1662 ENGLISH POETRY 1579-1830: SPENSER AND THE TRADITION

Michael Drayton

Thomas Fuller, in History of the Worthies of England (1662) 3:126.



MICHAEL DRAYTON born in this County [Warwickshire] at Atherstone, as appeareth in his poeticall address thereunto.

My native Country
If there be vertue yet remaining in thy earth,
Or any good of thine thou breath'st into my birth,
Accept it as thine own whilst now I sing of thee;
Of all thy later Brood th' unworthiest though I be.

He was a pious Poet, his conscience having always the command of his fancy, very temperate in his life, slow of speech, and inoffensive in company. He changed his laurel for a crown of glory, Anno 1631; and is buried in Westminster-Abbey, near the South door, with this Epitaph,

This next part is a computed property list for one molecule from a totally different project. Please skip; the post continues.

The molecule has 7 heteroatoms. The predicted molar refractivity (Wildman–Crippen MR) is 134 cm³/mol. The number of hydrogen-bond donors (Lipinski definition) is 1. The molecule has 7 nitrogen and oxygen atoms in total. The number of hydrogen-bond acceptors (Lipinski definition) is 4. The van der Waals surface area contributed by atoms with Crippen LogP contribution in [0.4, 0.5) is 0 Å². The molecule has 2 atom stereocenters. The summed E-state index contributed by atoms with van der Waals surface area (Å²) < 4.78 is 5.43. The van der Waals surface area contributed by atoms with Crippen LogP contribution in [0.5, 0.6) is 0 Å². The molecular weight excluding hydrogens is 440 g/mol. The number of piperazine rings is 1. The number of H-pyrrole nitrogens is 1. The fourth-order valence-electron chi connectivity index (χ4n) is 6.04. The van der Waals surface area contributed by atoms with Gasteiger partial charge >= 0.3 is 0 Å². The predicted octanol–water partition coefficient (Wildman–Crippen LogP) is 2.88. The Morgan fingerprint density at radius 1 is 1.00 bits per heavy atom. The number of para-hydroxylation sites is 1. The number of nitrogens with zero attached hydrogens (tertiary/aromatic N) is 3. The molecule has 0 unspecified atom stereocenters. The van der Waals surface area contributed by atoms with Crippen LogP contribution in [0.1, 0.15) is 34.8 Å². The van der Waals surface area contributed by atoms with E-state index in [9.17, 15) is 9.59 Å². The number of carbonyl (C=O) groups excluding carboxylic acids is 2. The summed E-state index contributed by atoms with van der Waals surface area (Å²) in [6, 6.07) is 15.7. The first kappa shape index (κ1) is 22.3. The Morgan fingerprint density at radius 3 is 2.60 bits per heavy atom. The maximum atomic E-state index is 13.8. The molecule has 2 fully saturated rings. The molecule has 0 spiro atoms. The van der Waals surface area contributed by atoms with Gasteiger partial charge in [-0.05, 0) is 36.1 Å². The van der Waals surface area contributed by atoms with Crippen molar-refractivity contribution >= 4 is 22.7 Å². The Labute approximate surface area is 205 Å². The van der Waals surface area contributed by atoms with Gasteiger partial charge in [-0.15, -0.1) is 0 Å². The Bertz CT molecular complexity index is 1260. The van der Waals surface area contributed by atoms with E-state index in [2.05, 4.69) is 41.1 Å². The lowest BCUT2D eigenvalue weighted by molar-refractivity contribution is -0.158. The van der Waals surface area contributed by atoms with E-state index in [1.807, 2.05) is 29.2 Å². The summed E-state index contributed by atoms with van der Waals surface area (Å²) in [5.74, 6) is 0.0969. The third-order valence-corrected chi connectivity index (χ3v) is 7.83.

Doe pious Marble, let thy Readers know,
What they and what their children owe
To Draitons name, whose sacred dust
We recommend unto thy trust.
Protect his memory, and preserve his story,
Remain a lasting Monument of his glory:
And when thy ruins shall disclaime
To be the Treasurer of his name:
His name that cannot fade, shall be
An everlasting Monument to thee.

He was born within a few miles of William Shake-speare, his Countryman and fellow-Poet; and buried within fewer paces of Jeffrey Chaucer, and Edmund Spencer.